|Aberdeen Castle (destroyed c.1308)|
|Condition||Destroyed, no remains.|
|In use||until c.1308|
|Garrison||Variously between Scottish and English troops.|
Aberdeen Castle was a late Middle Ages fortification, in Aberdeen, Scotland. It was situated on Castle Hill, a site today known as the Castlegate, and the location of the castle is now occupied by blocks of flats.
It is thought the castle and fortifications were burned down by King Robert the Bruce in June 1308, during the Wars of Scottish Independence immediately following the Harrying of Buchan. Bruce and his men laid siege to the castle before massacring the English Garrison to prevent its use by the English troops of Edward II. It is said the Scots showed no mercy but "slew every man who fell into their hands. Edward I, indeed, had already set the example of executing his prisoners, and it was not to be expected that the other side would fail to follow the same course". On 10 July 1308, English ships left Hartlepool to help the English garrison. However, by August 1308, Gilbert Pecche and the last troops had all been forced out of the city. Following the destruction of Aberdeen Castle, Bruce marched his men to capture Forfar Castle.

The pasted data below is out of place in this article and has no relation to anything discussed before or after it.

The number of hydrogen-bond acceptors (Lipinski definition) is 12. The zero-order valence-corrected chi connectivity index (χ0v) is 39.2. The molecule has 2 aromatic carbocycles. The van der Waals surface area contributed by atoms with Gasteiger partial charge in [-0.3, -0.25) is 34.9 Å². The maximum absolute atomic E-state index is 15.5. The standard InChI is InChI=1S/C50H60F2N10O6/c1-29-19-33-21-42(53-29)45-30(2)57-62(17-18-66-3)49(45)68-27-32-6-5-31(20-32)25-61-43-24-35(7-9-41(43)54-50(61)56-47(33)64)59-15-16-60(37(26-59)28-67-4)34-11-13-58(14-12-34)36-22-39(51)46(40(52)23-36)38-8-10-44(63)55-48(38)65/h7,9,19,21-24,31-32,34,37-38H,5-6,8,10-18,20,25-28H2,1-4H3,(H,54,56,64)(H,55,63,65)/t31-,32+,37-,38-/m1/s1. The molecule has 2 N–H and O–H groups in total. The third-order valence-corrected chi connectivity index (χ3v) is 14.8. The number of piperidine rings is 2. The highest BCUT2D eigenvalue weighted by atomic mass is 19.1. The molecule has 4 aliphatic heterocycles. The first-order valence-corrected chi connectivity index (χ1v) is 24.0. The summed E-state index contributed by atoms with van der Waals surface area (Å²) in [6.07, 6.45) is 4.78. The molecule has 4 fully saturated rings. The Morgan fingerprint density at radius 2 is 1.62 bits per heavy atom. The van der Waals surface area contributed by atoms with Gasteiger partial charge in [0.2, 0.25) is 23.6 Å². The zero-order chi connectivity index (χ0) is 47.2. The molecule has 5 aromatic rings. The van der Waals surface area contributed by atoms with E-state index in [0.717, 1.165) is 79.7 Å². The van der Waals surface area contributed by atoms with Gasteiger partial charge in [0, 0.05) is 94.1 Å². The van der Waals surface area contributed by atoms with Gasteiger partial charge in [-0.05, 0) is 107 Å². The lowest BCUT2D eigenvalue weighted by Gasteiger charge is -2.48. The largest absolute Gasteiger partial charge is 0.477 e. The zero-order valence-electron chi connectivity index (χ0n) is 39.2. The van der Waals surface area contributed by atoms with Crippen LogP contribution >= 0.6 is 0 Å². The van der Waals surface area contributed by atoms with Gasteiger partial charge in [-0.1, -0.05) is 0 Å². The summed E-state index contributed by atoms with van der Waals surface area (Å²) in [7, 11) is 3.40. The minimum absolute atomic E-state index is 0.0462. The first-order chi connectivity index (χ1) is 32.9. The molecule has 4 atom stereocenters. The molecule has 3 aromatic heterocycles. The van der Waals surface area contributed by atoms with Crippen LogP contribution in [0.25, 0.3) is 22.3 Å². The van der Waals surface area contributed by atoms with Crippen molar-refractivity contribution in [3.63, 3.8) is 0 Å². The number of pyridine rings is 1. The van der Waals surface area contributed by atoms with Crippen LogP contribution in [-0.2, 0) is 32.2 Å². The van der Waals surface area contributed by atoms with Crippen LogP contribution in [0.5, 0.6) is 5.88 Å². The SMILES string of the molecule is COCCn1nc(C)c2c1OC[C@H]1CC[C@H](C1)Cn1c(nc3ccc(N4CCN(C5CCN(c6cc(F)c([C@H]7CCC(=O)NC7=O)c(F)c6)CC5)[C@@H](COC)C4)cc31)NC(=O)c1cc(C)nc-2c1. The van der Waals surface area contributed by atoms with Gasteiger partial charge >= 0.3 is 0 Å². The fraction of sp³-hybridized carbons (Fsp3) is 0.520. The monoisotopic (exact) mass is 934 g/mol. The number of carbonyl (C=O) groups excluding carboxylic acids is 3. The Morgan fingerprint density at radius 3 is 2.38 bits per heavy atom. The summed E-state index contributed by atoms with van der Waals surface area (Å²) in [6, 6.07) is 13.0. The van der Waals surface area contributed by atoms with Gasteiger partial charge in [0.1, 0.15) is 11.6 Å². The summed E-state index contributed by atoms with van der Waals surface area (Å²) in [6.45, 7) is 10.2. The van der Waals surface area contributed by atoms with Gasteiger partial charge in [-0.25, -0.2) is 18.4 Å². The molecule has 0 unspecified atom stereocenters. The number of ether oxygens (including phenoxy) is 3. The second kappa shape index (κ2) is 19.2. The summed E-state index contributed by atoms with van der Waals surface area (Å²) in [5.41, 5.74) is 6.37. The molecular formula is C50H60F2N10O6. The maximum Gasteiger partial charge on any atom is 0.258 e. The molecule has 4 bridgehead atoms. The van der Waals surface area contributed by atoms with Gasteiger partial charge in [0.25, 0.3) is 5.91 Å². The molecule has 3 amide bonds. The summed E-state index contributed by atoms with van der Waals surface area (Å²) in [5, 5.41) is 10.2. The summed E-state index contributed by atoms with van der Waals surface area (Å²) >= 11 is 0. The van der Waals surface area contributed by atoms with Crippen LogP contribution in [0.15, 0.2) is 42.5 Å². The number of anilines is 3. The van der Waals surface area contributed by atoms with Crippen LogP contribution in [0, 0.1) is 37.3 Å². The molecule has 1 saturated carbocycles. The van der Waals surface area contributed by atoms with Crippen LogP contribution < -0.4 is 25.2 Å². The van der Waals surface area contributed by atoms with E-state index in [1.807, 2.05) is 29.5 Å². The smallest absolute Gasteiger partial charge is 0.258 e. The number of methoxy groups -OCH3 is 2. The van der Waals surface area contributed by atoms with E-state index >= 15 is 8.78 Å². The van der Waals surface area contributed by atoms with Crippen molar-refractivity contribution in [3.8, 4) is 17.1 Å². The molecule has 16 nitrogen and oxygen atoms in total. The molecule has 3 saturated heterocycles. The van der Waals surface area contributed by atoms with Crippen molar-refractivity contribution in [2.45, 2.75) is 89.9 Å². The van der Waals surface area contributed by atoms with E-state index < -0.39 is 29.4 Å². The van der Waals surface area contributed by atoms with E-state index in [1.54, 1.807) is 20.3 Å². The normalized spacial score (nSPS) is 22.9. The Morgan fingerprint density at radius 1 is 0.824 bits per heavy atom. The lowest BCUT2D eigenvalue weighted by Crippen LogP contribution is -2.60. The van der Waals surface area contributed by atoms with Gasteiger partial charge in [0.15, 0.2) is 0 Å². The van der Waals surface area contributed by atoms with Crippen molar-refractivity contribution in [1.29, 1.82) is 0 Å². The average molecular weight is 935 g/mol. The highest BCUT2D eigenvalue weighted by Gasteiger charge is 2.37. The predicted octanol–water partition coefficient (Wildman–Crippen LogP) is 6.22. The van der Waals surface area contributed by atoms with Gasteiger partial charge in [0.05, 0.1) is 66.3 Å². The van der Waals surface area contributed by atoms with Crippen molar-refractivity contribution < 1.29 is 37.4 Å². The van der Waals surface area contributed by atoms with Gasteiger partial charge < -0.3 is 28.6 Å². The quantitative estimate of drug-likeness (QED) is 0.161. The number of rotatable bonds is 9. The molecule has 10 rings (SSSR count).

The castle was surrendered to the English in 1295 and on 14 April 1296, the English King, Edward I arrived in Aberdeen and stayed in the castle as part of his tour of the east coast of Scotland having defeated the Scots.
They found the English hastily preparing to leave in an armada of one hundred ships. The speed of Wallace's arrival from Dunottar caught the English unawares and at low tide the stranded ships were attacked in the harbour, the crew and soldiers slaughtered, the cargo taken and the ships burnt.
The English Sheriff of Aberdeen, Sir Henry de Lazom had been left in charge of the Castle, but during the chaos of the attack he defected, declaring it in the name of the Scottish King, John de Balliol.
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